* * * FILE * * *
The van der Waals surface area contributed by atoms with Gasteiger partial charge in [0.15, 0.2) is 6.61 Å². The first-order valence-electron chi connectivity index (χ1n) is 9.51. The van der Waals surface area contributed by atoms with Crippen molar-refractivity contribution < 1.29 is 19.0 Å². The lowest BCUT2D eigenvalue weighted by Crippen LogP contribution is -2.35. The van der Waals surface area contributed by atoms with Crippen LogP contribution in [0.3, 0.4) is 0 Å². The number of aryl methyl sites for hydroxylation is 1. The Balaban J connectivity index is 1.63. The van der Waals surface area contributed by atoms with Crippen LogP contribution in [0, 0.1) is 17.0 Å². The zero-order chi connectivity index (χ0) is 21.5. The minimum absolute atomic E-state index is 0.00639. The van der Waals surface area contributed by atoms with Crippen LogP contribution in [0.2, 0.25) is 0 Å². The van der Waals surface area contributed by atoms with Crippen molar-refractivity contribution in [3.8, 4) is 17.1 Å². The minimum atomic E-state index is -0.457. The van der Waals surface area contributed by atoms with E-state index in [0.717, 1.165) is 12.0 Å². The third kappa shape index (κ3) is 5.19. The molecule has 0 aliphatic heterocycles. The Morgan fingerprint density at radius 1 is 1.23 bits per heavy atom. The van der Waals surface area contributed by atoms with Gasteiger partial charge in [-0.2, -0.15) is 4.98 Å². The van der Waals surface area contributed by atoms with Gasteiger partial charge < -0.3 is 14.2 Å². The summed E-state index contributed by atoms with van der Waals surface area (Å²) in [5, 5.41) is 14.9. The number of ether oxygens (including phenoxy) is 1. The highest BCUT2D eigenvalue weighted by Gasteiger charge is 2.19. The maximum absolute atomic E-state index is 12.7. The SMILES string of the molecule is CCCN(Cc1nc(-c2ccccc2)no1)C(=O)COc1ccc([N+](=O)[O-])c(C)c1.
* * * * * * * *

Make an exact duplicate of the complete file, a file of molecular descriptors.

The van der Waals surface area contributed by atoms with Gasteiger partial charge in [0.15, 0.2) is 6.61 Å². The first-order valence-electron chi connectivity index (χ1n) is 9.51. The van der Waals surface area contributed by atoms with Crippen molar-refractivity contribution < 1.29 is 19.0 Å². The lowest BCUT2D eigenvalue weighted by Crippen LogP contribution is -2.35. The van der Waals surface area contributed by atoms with Crippen LogP contribution in [0.3, 0.4) is 0 Å². The number of aryl methyl sites for hydroxylation is 1. The Balaban J connectivity index is 1.63. The van der Waals surface area contributed by atoms with Crippen LogP contribution in [0, 0.1) is 17.0 Å². The zero-order chi connectivity index (χ0) is 21.5. The minimum absolute atomic E-state index is 0.00639. The van der Waals surface area contributed by atoms with Crippen LogP contribution in [0.2, 0.25) is 0 Å². The van der Waals surface area contributed by atoms with Crippen molar-refractivity contribution in [3.8, 4) is 17.1 Å². The minimum atomic E-state index is -0.457. The van der Waals surface area contributed by atoms with E-state index in [0.717, 1.165) is 12.0 Å². The third kappa shape index (κ3) is 5.19. The molecule has 0 aliphatic heterocycles. The Morgan fingerprint density at radius 1 is 1.23 bits per heavy atom. The van der Waals surface area contributed by atoms with Gasteiger partial charge in [-0.2, -0.15) is 4.98 Å². The van der Waals surface area contributed by atoms with Gasteiger partial charge < -0.3 is 14.2 Å². The summed E-state index contributed by atoms with van der Waals surface area (Å²) in [5, 5.41) is 14.9. The number of ether oxygens (including phenoxy) is 1. The highest BCUT2D eigenvalue weighted by Gasteiger charge is 2.19. The maximum absolute atomic E-state index is 12.7. The SMILES string of the molecule is CCCN(Cc1nc(-c2ccccc2)no1)C(=O)COc1ccc([N+](=O)[O-])c(C)c1.